Human Composting Is The Newest Way To Be Buried In California

California just legalized human composting as an acceptable form of burial in the state, joining Washington, Vermont, Colorado, and Oregon.

By Jennifer Hollohan | Published

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When you think about the environmental movement, things like wind farms, solar panels, tree planting, and electric vehicles likely come to mind. However, in recent years a new trend has popped up that takes green alternatives to an entirely new level. That trend is human composting – and it is making waves in the news this week, as it just became legal in California.

Over the past three years, four states quietly made human composting legal. Washington led the charge, with Vermont, Colorado, and Oregon rapidly following suit. Each state now offers a third post-mortem option for families, one they claim is more environmentally friendly.

This week, California made news headlines once again when Governor Gavin Newsom signed AB-351 into law. The bill makes human composting legal in the state and will go into effect in 2027. And a Washington-based company named Recompse will likely be the first to offer its services once the law goes into effect.

Katrina Spade played an instrumental role in the passage of Washington state’s human composting law and founded Recompose. Spade invented the process known as natural organic reduction. Essentially it turns the human body into mulch over a few months. 

Families who choose this post-mortem option will turn the body of their loved one over to Recompose. They place it into a container with organic material and wood chips and left to decompose. The company cures the resulting mulch for a few weeks before the company turns it over to the family.

The process of human composting produces about a cubic yard of soil (or mulch). This factor is one of the reasons proponents claim that this process is significantly better for the environment. According to them, it offers a green alternative to final resting options.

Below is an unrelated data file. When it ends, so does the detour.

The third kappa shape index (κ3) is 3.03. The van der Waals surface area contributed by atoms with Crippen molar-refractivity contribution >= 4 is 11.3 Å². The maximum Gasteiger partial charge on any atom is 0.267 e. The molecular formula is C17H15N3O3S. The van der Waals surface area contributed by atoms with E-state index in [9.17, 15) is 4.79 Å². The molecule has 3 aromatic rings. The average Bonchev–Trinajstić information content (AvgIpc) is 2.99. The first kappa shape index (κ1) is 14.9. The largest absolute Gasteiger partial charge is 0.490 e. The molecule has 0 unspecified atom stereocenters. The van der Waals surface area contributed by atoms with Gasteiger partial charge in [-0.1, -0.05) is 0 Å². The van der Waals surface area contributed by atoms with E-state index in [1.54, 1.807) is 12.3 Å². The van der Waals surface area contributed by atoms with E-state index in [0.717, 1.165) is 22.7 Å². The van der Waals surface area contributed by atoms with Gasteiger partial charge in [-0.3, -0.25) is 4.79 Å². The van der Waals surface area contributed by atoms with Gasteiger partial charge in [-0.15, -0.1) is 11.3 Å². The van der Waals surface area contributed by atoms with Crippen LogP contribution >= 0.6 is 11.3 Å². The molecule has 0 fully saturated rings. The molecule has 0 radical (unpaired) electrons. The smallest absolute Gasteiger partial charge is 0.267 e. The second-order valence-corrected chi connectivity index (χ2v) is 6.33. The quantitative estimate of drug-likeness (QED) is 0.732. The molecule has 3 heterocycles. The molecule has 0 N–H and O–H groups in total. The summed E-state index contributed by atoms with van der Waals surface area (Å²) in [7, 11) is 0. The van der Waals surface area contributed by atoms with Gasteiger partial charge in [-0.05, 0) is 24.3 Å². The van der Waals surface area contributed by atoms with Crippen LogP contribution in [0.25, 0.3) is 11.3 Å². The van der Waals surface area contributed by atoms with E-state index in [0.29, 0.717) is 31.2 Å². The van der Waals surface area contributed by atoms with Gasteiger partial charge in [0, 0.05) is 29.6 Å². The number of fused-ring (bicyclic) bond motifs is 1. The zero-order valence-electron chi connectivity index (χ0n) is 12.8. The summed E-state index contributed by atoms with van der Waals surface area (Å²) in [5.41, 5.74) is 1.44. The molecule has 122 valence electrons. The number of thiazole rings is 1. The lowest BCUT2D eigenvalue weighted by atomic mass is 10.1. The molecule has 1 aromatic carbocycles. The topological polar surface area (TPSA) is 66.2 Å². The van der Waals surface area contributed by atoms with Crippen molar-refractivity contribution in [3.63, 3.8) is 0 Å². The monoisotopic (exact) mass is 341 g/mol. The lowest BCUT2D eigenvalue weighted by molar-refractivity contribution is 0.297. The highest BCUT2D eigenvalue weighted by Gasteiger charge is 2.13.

human composting

Assemblymember Cristina Garcia sponsored AB-351, and she is thrilled with its passage. In a press release, she stated: “With climate change and sea-level rise as very real threats to our environment, this is an alternative method of final disposition that won’t contribute emissions into our atmosphere.” According to Garcia, each body that goes through the human composting process will save approximately a metric ton of CO2. 

Gizmodo dug into this to learn how significantly traditional burial and creation impact the environment. What they found was shocking. Each traditional burial utilizes 3 gallons of embalming liquid, which amounts to 5.3 million gallons getting buried annually. 

And cremation is not much better. Every cremated body generates 500 pounds of carbon dioxide. The annual total is around 360,000 metric tons of carbon dioxide. 

Garcia, Spade, and other supporters of human composting hope to spur a new shift in environmental awareness. They have worked hard over the years to draw attention to the impact of humans on the environment. It seems their mission has gained some traction.


Many people were likely not aware of this side of the green movement. But with the news that California is on board, human composting will now be part of general public knowledge. Since five states have passed similar legislation in just three years, it is possible this new green trend will find a foothold in the broader US.